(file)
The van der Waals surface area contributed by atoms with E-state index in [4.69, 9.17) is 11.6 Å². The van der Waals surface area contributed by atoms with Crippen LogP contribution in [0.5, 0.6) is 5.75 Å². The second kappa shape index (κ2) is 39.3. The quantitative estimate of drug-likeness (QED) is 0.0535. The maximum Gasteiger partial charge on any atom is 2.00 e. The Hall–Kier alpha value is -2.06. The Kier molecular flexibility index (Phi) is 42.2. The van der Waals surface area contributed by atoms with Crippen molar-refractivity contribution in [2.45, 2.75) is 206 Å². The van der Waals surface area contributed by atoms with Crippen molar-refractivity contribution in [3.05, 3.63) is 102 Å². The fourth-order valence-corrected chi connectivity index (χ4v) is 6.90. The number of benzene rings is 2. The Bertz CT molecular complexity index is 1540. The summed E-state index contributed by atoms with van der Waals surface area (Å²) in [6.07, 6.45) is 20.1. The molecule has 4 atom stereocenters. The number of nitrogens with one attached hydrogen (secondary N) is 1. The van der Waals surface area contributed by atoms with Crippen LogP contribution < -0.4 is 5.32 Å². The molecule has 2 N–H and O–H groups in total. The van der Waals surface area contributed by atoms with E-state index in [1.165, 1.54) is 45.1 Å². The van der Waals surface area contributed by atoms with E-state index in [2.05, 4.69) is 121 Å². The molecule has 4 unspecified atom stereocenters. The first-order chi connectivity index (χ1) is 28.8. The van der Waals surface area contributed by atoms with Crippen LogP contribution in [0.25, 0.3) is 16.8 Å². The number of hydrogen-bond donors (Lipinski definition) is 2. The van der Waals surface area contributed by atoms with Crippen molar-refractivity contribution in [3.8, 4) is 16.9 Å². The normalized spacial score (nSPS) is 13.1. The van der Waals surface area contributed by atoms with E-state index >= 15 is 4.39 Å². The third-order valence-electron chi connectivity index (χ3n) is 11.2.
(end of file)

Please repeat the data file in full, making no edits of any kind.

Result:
The van der Waals surface area contributed by atoms with E-state index in [4.69, 9.17) is 11.6 Å². The van der Waals surface area contributed by atoms with Crippen LogP contribution in [0.5, 0.6) is 5.75 Å². The second kappa shape index (κ2) is 39.3. The quantitative estimate of drug-likeness (QED) is 0.0535. The maximum Gasteiger partial charge on any atom is 2.00 e. The Hall–Kier alpha value is -2.06. The Kier molecular flexibility index (Phi) is 42.2. The van der Waals surface area contributed by atoms with Crippen molar-refractivity contribution in [2.45, 2.75) is 206 Å². The van der Waals surface area contributed by atoms with Crippen molar-refractivity contribution in [3.05, 3.63) is 102 Å². The fourth-order valence-corrected chi connectivity index (χ4v) is 6.90. The number of benzene rings is 2. The Bertz CT molecular complexity index is 1540. The summed E-state index contributed by atoms with van der Waals surface area (Å²) in [6.07, 6.45) is 20.1. The molecule has 4 atom stereocenters. The number of nitrogens with one attached hydrogen (secondary N) is 1. The van der Waals surface area contributed by atoms with Crippen LogP contribution < -0.4 is 5.32 Å². The molecule has 2 N–H and O–H groups in total. The van der Waals surface area contributed by atoms with E-state index in [1.165, 1.54) is 45.1 Å². The van der Waals surface area contributed by atoms with E-state index in [2.05, 4.69) is 121 Å². The molecule has 4 unspecified atom stereocenters. The first-order chi connectivity index (χ1) is 28.8. The van der Waals surface area contributed by atoms with Crippen LogP contribution in [0.25, 0.3) is 16.8 Å². The number of hydrogen-bond donors (Lipinski definition) is 2. The van der Waals surface area contributed by atoms with Crippen molar-refractivity contribution in [3.8, 4) is 16.9 Å². The normalized spacial score (nSPS) is 13.1. The van der Waals surface area contributed by atoms with E-state index >= 15 is 4.39 Å². The third-order valence-electron chi connectivity index (χ3n) is 11.2.